Bulldog panel question

While this question is not specific to the Pushmatic Bulldog, what do you think?

The copper stranded counductors, where connected to the breakers and neutral bus had some strands cut away in order to help the conductors fit in the holes.

OK or not? I would say no.

Also, about 6 splices in the panel and only 2 of the required 6 screws holding it.

Seller’s agent produced a letter from an ‘electrician’ (no license number or insurance cert on the letterhead) saying that the panel complied with NEC and local codes. Also stated that there were no splices in the panel.

I, being the jerk I am, showed her the splices. She could not seem to understand that there was anything other than ‘code’ and a letter from G-d only know who (he was obviously no electrician).

Comments. How should I write this one. BTW: I hate (personal experience) Pushmatics.

Come on, guys. I need and answer.

As far as I know.

You can not trim wires.

Splices are OK as long as it’s not 2 hots, neutrals or grounds spliced into one (like a pigtail) fed from a breaker or neutral/ ground bar ie. one wire feeding two circuts.

All of the panel cover screws should be there.

Hope this helps.

Hopefully one of the resident sparkies will chime in to correct me if I am wrong.:wink:

Tnanks, Todd. Oh, and thanks again for the convention admission.

Owe you one and one half. :smiley:

My pleasure.


The splices in the box are not a problem, however, reducing the wire size by trimming strands is not okay.

I’m sure one of our experts can give you a reference for that. . .

are you saying it is okay to have one wire from a breaker feed 2 circuts??

I was just looking at your pics and I notice that there are wires from one buss crossing the other buss.

I am thinking this is not OK. I think they sould be routed around the bottom of the panel instead.

Where are the Sparkies??

See Table 8 in Chapter 9 in the NEC for the number of strands, either as one or 7, 19, 37, etc.




No. I can’t see the pictures when they’re attached using the ATTACH code. I’m assuming you can see two circuits spliced to one?

I was speaking generally about splices in a panel box.

No, I can’t see the pics very well myself, I just wanted to make sure I understood your post.


No, I mean I can’t see pictures at all. I only see text in Wills original post.


If you are asking if two cables entering an electrical panel can have their hots co-joined with each other, and a third conductor co-jojned with them going to a circuit breaker, then the answer is yes, it can.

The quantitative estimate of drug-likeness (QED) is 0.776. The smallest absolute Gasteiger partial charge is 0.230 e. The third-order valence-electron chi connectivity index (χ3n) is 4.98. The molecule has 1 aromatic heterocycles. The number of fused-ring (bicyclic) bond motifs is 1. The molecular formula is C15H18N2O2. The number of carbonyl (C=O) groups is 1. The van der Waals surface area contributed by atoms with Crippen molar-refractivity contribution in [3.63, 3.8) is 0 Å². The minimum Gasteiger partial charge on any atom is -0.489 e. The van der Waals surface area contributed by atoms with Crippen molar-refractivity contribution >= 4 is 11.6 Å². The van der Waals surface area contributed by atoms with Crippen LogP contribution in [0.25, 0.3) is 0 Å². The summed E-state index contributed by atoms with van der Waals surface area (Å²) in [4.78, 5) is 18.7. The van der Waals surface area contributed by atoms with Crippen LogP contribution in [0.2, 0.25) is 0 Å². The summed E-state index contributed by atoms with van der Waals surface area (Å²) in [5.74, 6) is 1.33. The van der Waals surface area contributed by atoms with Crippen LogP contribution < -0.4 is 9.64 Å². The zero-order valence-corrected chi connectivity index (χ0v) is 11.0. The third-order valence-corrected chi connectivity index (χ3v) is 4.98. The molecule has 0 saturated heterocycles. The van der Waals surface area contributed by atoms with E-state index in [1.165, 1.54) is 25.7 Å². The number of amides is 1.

Was this your question?

So, two circuts, one for the bedrooms and one for the living room can be spliced together and attached to one breaker??

That is what I wanted clarified.

I goto go. see you in 2 hours.

Yes, thats the only way to do it without double tapping when there are no more breakers. It’s not really two circuits, it’s now one. Think of it as adding to an existing circuit, only the splice is in the panel instead of a jct. box.

Now that doesn’t mean the circuit is not overloaded, but it would be beyond your scope to be the judge of that. Adding to a circuit doesn’t neccesarily mean the load has increased. A load calculation would need to be performed on the circuit(s) in question to verify if they are sufficient for the loads present.

The bedroom may be a problem (AFCI) but there is no problem with spliting a branch circuit and sending it off in different directions.

Thanks folks. :D:D

I have always recommended a sparkie check things out when I have found 2 or more runs of cable pigtailed to one breaker.
The reason is, that back some time ago, I wired lots and lots of homes and cannot remember ever having to do such a thing.

Am I just being a pain in the butt for having it checked out???

I understand what you are talking about. It just seems odd to me that when a home is being wired the “home run” is for one breaker and is one circuit and if there are 2 “home runs” going to one breaker something is fishy.

Of course, I am the paranoid type.:mrgreen: